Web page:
We took some South American friends there recently, and our Bolivian friend pronounced the Chicken Kadahi to be the best chicken dish he has ever eaten. A Tunisian friend, who is also relatively new to Indian food, also rates it as one of his favourite ever dishes.

On a related note, a batch of rather more expensive Indian fusion restaurants have recently opened in Dubai. A review of one of them is included from Time Out Dubai here:

http://www.timeoutdubai.com/restaurants/re...view.php?id=524

The online version of this magazine also includes a very large selection of reviews of Indian and other restaurants in Dubai.

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I have also eaten at the Clay Oven a couple of times, and yes, the Chicken Kadahi is the best Indian chicken dish I have eaten. The combination of spices is one which I have never tasted anywhere else, and it is this that makes the dish what it is.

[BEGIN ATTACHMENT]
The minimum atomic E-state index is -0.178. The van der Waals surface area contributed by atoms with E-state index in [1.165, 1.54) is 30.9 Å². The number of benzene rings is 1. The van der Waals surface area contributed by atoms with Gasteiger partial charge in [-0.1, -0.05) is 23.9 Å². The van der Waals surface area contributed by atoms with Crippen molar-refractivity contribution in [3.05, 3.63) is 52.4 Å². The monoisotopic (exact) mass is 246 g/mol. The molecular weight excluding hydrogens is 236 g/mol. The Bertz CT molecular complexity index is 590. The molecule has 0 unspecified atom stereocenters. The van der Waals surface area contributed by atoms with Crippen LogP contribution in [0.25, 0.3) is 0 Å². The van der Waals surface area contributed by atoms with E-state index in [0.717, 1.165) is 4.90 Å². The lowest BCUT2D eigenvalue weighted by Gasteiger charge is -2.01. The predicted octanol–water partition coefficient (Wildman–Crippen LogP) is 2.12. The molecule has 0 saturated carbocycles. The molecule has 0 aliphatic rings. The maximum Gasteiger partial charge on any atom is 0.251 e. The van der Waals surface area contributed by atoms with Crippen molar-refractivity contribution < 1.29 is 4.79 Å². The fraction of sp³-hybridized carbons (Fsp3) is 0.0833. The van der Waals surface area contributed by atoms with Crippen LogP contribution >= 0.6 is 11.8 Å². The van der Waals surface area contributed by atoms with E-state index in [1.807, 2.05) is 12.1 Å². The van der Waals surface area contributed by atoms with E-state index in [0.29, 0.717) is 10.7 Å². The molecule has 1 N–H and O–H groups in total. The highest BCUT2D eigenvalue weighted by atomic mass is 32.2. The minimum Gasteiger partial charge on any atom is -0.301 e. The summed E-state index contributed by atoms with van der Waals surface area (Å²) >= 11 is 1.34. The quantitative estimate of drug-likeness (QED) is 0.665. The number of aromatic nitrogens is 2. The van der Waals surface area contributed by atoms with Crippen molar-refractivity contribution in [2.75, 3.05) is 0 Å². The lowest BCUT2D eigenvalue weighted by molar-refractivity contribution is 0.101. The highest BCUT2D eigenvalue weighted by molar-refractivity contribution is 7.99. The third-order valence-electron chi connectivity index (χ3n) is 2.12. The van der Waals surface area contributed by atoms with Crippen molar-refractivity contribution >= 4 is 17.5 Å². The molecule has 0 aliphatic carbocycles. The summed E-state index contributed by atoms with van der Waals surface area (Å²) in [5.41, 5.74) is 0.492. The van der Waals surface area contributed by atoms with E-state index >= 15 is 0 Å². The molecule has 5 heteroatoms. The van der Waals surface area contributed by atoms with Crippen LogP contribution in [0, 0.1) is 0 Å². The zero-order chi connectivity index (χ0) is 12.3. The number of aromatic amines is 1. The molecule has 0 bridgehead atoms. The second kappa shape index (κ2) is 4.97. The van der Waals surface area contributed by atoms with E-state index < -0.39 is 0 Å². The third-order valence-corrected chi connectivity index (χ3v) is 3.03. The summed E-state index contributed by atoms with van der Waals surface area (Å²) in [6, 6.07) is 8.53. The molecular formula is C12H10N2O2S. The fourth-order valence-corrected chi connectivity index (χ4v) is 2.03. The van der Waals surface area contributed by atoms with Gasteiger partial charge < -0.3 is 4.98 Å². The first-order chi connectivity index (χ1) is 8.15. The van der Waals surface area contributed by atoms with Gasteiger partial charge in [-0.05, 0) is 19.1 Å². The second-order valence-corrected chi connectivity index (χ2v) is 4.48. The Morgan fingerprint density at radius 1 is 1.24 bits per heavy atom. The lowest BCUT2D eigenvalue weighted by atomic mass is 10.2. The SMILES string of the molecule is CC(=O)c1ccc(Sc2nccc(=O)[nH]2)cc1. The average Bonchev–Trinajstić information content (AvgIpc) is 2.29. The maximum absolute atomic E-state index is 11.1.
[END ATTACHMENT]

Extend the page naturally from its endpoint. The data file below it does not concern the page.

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Thanks for the link to the Time Out Dubai page.

And many thanks for sharing your wife and your exprience and also that of your friends.

I love Dal Makhani. In fact it is one of my most favorite dals and actually, many friends I know have been hooked to Indian food because of this dish. You decribe it perfectlty in your words.

".....There is something very lush and rich about its combination of creaminess, tomato and earthy flavours that I like a great deal.."

I could have hardly said it better. You nailed it perfectly.